Beauty Before Identity: Cultural Appropriation Awareness Low in China

LONDON — While a dominating force throughout most of its history, China has largely looked kindly on how the world interprets its culture.

Whether it’s drawing on the feminine body-hugging qipao dress — evolved from the Manchurian outfits worn by the Qing imperial court before being popularized by Shanghai socialites in the Thirties and Forties — or tapping into its textiles or motifs, designers like Yves Saint Laurent, John Galliano, Jean Paul Gaultier, Tom Ford, Dries Van Noten and many more have drawn on China to inspire their fashions.

But Western brands using Chinese elements in their designs, whether done artfully or not, haven’t faced much scrutiny or backlash.

That’s because, according to Pooky Lee, a fashion curator organizing graphics firm M/M Paris’ first exhibition in China, the idea of cultural appropriation is still a new concept in the country.

“Most local audiences are actually delighted to see Chinese culture being interpreted by Western fashion designers and presented on the international stage, as long as it’s done with care and respect,” he said.

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“Most people in China don’t care about it,” Tsui said. “They care more about the quality and prices of fashion products, to be honest. And if the dress can make them look more beautiful. Their sense of culture only becomes sensitive when it comes to political issues (like the map of China). Most of the time, the cultural issue is only important to a small group of fashion cultural advocators.”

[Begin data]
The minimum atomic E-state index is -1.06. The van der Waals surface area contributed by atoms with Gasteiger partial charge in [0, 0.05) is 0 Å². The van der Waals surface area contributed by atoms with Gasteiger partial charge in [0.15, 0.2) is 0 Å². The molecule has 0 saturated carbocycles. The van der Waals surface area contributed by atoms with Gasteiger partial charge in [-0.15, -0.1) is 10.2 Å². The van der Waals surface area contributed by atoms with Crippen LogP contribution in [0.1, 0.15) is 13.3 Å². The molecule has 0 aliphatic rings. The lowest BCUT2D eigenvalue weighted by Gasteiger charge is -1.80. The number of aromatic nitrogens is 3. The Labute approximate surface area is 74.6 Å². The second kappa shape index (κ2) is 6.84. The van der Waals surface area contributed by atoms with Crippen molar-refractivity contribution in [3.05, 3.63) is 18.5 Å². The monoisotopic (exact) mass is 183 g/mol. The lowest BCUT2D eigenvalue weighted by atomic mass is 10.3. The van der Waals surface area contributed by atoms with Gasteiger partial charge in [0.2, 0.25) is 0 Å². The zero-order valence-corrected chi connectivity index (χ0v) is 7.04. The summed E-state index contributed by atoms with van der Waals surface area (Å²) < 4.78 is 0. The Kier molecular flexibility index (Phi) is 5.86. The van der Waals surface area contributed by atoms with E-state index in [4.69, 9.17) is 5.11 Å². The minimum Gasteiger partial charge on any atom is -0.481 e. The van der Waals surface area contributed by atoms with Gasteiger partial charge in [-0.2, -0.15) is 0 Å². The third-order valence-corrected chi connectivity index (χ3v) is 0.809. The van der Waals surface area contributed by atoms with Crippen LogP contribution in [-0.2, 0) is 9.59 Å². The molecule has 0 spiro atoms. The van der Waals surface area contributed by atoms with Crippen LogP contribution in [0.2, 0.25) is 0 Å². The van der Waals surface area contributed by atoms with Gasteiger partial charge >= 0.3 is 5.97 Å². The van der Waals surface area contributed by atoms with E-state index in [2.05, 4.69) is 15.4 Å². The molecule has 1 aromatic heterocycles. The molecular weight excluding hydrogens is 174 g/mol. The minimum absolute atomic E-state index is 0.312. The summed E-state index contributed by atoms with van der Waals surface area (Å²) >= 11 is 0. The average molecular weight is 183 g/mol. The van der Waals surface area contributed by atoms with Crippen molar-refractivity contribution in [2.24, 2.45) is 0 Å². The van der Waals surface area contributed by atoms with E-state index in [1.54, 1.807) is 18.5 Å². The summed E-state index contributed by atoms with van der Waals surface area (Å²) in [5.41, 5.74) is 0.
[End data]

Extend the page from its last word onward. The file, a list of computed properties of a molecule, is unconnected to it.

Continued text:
David Beckham with his wife Victoria in a Roberto Cavalli gown inspired by the Chinese blue-and-white porcelain. ASSOCIATED PRESS

Lee and Tsui agreed that Giorgio Armani has been among the most adept at honoring Chinese elements in fashion design.

“Armani has an elegant style, which shares certain similarities with the Chinese ‘harmonious’ spirit. So when he adopted symbols like bamboo, and low saturation color scheme for the Armani Privé Spring 2015 bamboo collection, which very much matches the Chinese aesthetic, we don’t feel any strangeness,” Tsui explained, adding that Gucci, Valentino and Roberto Cavalli have also presented acceptable looks referencing Chinese culture.

Prada, according to Lee, is another interesting case that often reveals a deeper and more complex cultural perspective of China in its designs. John Galliano and his Dior-era creations, on the contrary, might be slightly Orientalist-minded from today’s point of view, though the designer’s imaginative and theatrical approach still makes him one of the most popular and best-known names in fashion across China.

John Galliano (British, born Gibraltar, 1960) for House of Dior (French, founded 1947), fall 1997. Courtesy of The Metropolitan Museum of Art, Photograph by Chris Moore

“I am not saying designers shouldn’t look at cultures from the globe for inspiration,” Lee said. “It will always come down to how people interpret the cultures; do the necessary and proper research, understand the cultural and social contexts, and most important of all, treat the subject with equality and respect.”

Even for the Dolce & Gabbana debacle back in 2018, which was arguably among of the worst mishandlings of Chinese culture in fashion’s recent history, Lee said many local audiences were not furious over the brand’s stereotypical videos featuring a Chinese model trying to eat pizza and other Western foods with chopsticks.

“We have seen too many broader-line racist cases before,” Lee said. “It’s really Stefano Gabbana’s ignorant racist comment on his personal Instagram account that caused the later protests and backlashes.”

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